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Honoring the Fallen

In the United States, a traditional honor available to veterans, police officers and firefighters who have passed, is to have the flag draped over the casket at their memorial or funeral services ceremoniously folded and presented to their next of kin.

When the US Military honors those who have fallen in the line of duty, the US flag draped over the casket is folded twelve times by six honor guards, three on each side of the casket.

As the flag is folded, the red and white stripes are wrapped into the blue, symbolizing how day folds into night. The blue portion of the flag symbolizes honor, and leaving the stars visible on the folded flag represents the 50 states our veterans served. This particular Funeral Held For Vietnam War Veteran Killed In Hurricane Sandycustom of special folding is reserved for the United States Flag.

After the flag is completely folded and tucked in, it is reminiscent of a tri-cornered hat, which serves to remind Americans of the colonial soldiers who served under General George Washington and the sailors and Marines who served under Captain John Paul Jones.

An honor guard from one of the United States Armed Forces presents the flag to the fallen service member’s next of kin or designated family member. The person presenting the flag kneels in front of his or her chair to present the folded flag, with the straight edge facing the recipient. The presenter then recites:

On behalf of the President of the United States, the United States (Army, Marine Corps, Navy, Air Force or Coast Guard), and a grateful nation, please accept this flag as a symbol of our appreciation for your loved one’s honorable and faithful service.

12906261454531448249615The family receiving the flag will often display it in a place of honor in their home, representing the service of their family member who paid the ultimate sacrifice for our country.

We at Gemini honor those that have fallen in service to our country. We thank them and their families for their sacrifice.

The spin doctor will see you now

Miriam Webster defines a spin doctor as a person (such as a political aide) whose job involves trying to control the way something (such as an important event) is described to the public in order to influence what people think about it. Considering the number of spin doctors that currently preside on both sides of the political isle – who knows what to believe?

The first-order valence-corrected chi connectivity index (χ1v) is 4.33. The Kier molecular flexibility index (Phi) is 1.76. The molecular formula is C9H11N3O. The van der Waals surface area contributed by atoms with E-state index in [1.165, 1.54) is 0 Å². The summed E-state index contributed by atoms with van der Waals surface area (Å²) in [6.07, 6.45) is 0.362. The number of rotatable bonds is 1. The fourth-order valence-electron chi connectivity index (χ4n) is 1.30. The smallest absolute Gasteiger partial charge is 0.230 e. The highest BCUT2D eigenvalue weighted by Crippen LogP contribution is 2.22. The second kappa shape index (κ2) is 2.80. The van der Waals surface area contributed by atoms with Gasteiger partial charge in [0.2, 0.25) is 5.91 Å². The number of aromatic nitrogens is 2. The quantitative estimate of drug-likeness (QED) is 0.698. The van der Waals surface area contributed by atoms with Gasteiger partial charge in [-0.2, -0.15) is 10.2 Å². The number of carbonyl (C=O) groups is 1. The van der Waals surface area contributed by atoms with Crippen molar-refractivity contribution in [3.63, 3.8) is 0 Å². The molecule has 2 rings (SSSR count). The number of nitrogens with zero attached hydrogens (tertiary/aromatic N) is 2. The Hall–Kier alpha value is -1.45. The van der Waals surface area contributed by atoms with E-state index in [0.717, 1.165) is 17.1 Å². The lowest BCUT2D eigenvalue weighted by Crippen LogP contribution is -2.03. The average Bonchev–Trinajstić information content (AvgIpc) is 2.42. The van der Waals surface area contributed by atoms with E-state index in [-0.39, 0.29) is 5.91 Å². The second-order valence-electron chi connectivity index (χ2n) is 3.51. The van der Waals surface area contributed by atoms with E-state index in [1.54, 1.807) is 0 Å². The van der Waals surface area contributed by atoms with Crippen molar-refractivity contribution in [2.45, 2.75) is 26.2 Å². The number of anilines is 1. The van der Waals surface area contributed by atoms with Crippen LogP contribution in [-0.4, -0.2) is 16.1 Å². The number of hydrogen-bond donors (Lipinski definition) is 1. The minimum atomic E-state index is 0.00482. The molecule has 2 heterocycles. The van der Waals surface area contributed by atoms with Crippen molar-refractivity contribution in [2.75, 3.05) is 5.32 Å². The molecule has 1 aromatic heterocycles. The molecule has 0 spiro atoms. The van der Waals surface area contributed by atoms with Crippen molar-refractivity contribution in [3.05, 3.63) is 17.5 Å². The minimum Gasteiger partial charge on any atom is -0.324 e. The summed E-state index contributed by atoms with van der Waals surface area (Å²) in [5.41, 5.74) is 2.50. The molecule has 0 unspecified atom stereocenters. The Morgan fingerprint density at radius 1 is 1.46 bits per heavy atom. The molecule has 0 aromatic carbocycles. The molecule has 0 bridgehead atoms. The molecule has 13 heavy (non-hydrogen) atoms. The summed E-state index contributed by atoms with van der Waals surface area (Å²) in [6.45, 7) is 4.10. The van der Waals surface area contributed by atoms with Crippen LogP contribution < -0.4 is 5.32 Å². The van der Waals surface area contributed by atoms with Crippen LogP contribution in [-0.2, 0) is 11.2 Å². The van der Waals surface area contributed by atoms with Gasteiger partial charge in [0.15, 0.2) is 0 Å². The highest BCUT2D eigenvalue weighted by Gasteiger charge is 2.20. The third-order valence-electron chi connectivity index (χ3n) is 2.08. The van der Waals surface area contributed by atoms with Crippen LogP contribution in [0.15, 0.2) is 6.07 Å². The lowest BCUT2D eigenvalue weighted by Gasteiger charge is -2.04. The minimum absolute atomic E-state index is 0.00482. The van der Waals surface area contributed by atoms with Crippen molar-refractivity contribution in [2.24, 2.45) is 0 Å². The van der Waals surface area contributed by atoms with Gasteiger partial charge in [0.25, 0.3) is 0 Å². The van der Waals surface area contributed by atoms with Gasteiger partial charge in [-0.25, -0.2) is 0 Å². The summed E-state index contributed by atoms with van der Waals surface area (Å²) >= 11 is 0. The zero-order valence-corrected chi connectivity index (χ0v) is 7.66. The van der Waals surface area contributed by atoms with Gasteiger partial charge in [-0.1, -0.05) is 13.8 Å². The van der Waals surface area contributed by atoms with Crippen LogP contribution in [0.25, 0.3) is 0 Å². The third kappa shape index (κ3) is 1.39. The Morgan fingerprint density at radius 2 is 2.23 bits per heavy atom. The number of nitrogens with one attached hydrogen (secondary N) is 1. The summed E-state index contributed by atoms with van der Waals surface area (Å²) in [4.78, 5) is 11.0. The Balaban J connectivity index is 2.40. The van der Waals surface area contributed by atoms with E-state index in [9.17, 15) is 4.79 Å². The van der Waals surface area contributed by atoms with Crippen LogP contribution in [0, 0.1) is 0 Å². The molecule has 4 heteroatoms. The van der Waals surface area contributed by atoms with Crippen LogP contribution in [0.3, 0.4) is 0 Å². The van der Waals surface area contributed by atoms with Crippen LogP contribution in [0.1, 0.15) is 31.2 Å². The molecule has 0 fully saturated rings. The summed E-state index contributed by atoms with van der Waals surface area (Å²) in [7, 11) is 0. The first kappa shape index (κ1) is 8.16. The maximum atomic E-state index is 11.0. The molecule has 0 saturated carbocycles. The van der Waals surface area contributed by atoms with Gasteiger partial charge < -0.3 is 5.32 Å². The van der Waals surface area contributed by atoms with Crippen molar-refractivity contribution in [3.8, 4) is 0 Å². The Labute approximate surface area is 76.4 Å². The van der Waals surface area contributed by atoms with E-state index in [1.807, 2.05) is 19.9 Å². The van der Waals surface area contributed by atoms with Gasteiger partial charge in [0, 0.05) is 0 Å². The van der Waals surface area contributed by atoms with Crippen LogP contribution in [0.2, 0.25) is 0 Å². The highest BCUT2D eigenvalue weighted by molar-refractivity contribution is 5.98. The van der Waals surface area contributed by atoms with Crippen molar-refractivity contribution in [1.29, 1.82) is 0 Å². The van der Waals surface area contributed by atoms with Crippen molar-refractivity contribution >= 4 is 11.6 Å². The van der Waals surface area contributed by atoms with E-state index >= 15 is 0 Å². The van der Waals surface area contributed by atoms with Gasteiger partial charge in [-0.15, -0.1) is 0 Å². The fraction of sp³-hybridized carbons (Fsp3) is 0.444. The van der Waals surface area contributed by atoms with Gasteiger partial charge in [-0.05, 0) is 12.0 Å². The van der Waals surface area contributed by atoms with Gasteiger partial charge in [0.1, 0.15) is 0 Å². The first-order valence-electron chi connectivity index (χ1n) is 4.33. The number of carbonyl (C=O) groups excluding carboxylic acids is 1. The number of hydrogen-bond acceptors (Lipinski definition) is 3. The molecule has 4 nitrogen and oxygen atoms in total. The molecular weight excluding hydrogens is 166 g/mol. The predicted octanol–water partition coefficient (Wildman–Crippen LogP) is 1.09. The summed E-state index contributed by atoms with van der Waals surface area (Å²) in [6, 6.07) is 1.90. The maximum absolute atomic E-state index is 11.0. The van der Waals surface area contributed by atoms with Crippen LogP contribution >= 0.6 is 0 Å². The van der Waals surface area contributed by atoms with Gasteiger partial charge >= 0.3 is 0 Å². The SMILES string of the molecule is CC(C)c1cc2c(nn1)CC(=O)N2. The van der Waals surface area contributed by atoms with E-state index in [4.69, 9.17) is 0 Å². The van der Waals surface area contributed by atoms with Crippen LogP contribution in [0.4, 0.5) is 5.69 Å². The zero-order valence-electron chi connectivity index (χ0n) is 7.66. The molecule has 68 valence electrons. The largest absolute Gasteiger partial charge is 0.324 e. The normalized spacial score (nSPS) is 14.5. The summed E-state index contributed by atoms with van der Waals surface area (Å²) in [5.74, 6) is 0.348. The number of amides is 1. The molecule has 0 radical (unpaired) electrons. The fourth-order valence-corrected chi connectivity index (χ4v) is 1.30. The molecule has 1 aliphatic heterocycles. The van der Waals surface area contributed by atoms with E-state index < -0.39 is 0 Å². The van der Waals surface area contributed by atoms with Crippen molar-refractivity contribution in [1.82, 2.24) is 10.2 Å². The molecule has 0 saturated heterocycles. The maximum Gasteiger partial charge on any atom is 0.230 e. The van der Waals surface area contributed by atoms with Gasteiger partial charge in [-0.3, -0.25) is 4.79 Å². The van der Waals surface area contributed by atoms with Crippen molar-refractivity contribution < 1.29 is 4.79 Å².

kscn3545_hiI recently read an article about the one year anniversary of the legalization of marijuana in Colorado and I then checked a few other sources to compare statistics, claims and facts. According to one source, the taxes on marijuana that Colorado made in one year was 76 million, another source had it at 40 million and still another, a meager 30 million. Any way you grow it, that’s a lot of weed … but how can these writers obtain such divergent statistics? Is anyone fact checking anymore? Or is this an example of selective spin in spite of the facts.

After Rolling Stone published an article on a campus fraternity gang rape that literally tore up families at the University of Virginia and enraged a lot of women, it was discovered that this event never even happened. The publisher was forced to officially retract the piece and apologize to its readers. My question – how do we as readers differentiate between spin doctors and journalists? What is the truth and how do we recognize it? It used to be that news stations and newspapers investigated, fact checked, then reported and/or published the news. Now it seems that stations or publishers have their own political and economic agendas and they report (and I use the term loosely) whatever they like – spinning information to heights that support those agendas. So now what?

After the events in Ferguson, Missouri last summer there were apparently questionable reports that the media ran which resulted not only in race riots, heavy damage to small businesses and angry residents, but a countrywide racism debate that grew pretty heated. Then, when the trial of Michael Brown actually happened and the truth was reported, it was nothing like the media reports. I imagine we can thank those in the Al Sharpton camp for inflammatory speech that swept up angry young people and their families along the way. So what is the answer?

For me – I shall pay attention to the spin surrounding all sides of an issue, especially during the season of political campaigning. Then, in gathering as much information as I can across the full spectrum of perspectives, I’ll decide the truth for myself. *rolls eyes*

Follow the leader: the strategy behind Influence Marketing

Tyson Christmas NuggetsTyson Foods had unprecedented sales of chicken nuggets by Christmas, selling out their stock completely in just a few weeks. This was not the result of a new print, online, or commercial campaign. Rather, it was because they decorated nuggets like Christmas cookies and shared the idea with key Mommy bloggers who then shared the images on their social networks. The decorated nuggets resulted in over eight million impressions on Twitter, Facebook, blogs and YouTube – and surpassed the company’s goal by 70%!